Switch 100 is a two-way switch having an off and an on position. It is able to control the electric motor 52 but can only do so to retract the sail. This provides the operator with fine control. When the sail is fully extended it may be too flat, that is some bowing of the sail is desirable. This bowing is achieved by extending the sail to the desired position then moving the switch 100 to energize the motor 52, with wheel 114 locked by catch 110 to move the masts together. This permits the operator to select whichever depth of sail the desired depending on how much the masts are returned together.
The illustrated catch 110 is relatively long. This is so that it can accommodate movement of the roller reefer. As indicated above the roller reefer moves during deployment and retraction and the long catch insures engagement with the wheel 114 anywhere on the travel of the roller reefer.
The guide 112 ensures that the catch will not rotate on the solenoid plunger 110 if the plunger is well up on the catch.
A further embodiment of the the present invention is shown in FIGS. 11 to 13 and yet a further embodiment, which may be considered a variation of embodiment of FIGS. 11 to 13, is shown in FIGS. 14 and 15. The particular virtue of the embodiments of FIGS. 11 to 15 is the ability of the arms 146 (equivalent to arm 46 in the preceding drawings) to retract downwardly, not upwardly, as in the previous embodiments. To enable this FIGS. 11 to 15 show arms 146 mounted pivotably at 148 to first levers 150, in turn mounted pivotably at 152 to second levers 154. Those levers, in turn, are pivotably mounted at 156 to a slider 158 located in a track 160, shown most clearly in FIG. 12. A cover plate 162 located by bolts 164 protects the mechanism.
The slider 158 has an arm 166 extending forwardly and attached to a pneumatic cylinder 168, shown most clearly in FIG. 13, which is pivotably located on a fixed bracket 170 attached to plate 12. An air supply, which may be a cylinder mounted on the frame of the bicycle, and is not shown in the drawings, is connected to the pneumatic cylinder, which is double acting, at lines 172 and 174. There is a locking pin 176, actuated by cable 178 and is able to engage in openings 180 in the slide 158 to prevent movement of the slide. The operation is by lever 182 mounted on the swing arm 32. A switch 184 to operate the air supply is also mounted on the swing arm 32.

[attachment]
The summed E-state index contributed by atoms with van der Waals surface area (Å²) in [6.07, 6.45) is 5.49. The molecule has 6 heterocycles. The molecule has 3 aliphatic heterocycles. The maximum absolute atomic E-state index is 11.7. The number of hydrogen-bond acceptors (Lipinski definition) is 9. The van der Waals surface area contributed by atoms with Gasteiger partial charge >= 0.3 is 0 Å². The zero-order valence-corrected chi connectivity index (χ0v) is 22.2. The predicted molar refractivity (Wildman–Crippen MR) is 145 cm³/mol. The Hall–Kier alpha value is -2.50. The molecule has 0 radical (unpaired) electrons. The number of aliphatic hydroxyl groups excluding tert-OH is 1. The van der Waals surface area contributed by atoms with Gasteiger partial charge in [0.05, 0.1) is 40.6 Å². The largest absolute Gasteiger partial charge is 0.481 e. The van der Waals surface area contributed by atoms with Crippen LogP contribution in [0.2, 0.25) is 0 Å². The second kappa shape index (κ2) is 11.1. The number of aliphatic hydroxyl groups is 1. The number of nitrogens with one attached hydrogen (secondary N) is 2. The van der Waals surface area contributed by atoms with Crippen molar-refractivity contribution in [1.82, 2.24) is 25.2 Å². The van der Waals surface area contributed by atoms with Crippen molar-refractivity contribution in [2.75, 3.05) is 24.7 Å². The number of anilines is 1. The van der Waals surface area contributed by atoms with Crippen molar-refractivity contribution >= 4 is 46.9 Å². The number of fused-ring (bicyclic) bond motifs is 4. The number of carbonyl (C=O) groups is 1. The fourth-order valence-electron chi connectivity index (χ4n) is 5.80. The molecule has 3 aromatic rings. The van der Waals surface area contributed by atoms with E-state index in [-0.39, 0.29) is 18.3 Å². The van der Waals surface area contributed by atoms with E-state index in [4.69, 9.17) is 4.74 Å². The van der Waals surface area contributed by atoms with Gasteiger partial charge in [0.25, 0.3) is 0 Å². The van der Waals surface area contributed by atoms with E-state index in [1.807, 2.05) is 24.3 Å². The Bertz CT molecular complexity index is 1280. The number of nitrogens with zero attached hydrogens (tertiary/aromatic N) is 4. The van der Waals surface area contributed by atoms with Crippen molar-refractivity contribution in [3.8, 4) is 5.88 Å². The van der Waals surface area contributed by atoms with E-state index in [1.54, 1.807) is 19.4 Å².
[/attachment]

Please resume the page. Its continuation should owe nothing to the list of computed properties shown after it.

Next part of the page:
The arrangement is such that the application of air pressure to extend cylinder 168 moves the arms 146 upwardly to retract the sails. By moving the rod of the cylinder 168 downwardly the sails are extended. The slider position, and thus the position of the sails, is locked by the pneumatic cylinder when air pressure is stabilized on each side of the piston of the cylinder. However, locking pin 176 engaging an opening 180 acts as a back-up.
In the embodiment of FIGS. 14 and 15 a functionally equivalent arrangement is used except that there is no pneumatic cylinder and the linkages are simple mechanical linkages comprising a hand lever 185 pivotably attached to a torque tube 186. The torque tube 186 is located in a frame 188 and is attached to a lever 192 that, in turn, is attached to spaced limbs 196 attached pivotably at their upper ends to an arm 166 precisely as in the embodiment of FIGS. 11 to 13. FIG. 15 shows lever 182 attached to the cable 178, attaching to pin 176. Lever 182 is attached in this embodiment to handle 185. The spaced arms 191 are used simply to avoid the pin structure 176. Locking of the sails is by pin 176 only.
The embodiments of FIGS. 14 and 15 have the same advantages as that of FIGS. 11 to 13, namely as the sails retract they move downwardly.
The advantages of the embodiment of FIGS. 11 to 13, in its downward retraction, is that the central thrust is lowered, not lifted, with increasing wind, that is as the rider retracts the sails. This reduces or eliminates any tipping tendency as the central thrust approaches the hub of the rear wheel, which may be considered the pivot point of any tipping that would be taking place.